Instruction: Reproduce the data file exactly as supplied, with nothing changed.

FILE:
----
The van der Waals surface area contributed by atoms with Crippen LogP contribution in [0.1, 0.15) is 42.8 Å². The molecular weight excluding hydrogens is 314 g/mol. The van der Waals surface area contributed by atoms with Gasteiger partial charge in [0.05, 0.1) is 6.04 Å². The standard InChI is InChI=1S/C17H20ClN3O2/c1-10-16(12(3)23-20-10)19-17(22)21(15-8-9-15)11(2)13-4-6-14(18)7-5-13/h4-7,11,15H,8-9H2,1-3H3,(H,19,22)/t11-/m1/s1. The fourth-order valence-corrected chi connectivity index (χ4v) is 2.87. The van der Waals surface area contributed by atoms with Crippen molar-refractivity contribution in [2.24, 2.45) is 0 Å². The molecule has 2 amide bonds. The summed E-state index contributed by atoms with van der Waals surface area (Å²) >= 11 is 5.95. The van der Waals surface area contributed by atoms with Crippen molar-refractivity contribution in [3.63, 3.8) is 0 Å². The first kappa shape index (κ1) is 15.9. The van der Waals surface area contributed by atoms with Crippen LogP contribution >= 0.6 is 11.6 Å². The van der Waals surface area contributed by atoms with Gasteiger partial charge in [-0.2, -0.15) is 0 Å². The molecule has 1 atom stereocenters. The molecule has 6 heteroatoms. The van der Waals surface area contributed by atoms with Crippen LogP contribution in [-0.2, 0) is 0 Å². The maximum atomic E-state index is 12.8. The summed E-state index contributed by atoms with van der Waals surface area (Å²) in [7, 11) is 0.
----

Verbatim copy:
The van der Waals surface area contributed by atoms with Crippen LogP contribution in [0.1, 0.15) is 42.8 Å². The molecular weight excluding hydrogens is 314 g/mol. The van der Waals surface area contributed by atoms with Gasteiger partial charge in [0.05, 0.1) is 6.04 Å². The standard InChI is InChI=1S/C17H20ClN3O2/c1-10-16(12(3)23-20-10)19-17(22)21(15-8-9-15)11(2)13-4-6-14(18)7-5-13/h4-7,11,15H,8-9H2,1-3H3,(H,19,22)/t11-/m1/s1. The fourth-order valence-corrected chi connectivity index (χ4v) is 2.87. The van der Waals surface area contributed by atoms with Crippen molar-refractivity contribution in [2.24, 2.45) is 0 Å². The molecule has 2 amide bonds. The summed E-state index contributed by atoms with van der Waals surface area (Å²) >= 11 is 5.95. The van der Waals surface area contributed by atoms with Crippen molar-refractivity contribution in [3.63, 3.8) is 0 Å². The first kappa shape index (κ1) is 15.9. The van der Waals surface area contributed by atoms with Crippen LogP contribution >= 0.6 is 11.6 Å². The van der Waals surface area contributed by atoms with Gasteiger partial charge in [-0.2, -0.15) is 0 Å². The molecule has 1 atom stereocenters. The molecule has 6 heteroatoms. The van der Waals surface area contributed by atoms with Crippen LogP contribution in [-0.2, 0) is 0 Å². The maximum atomic E-state index is 12.8. The summed E-state index contributed by atoms with van der Waals surface area (Å²) in [7, 11) is 0.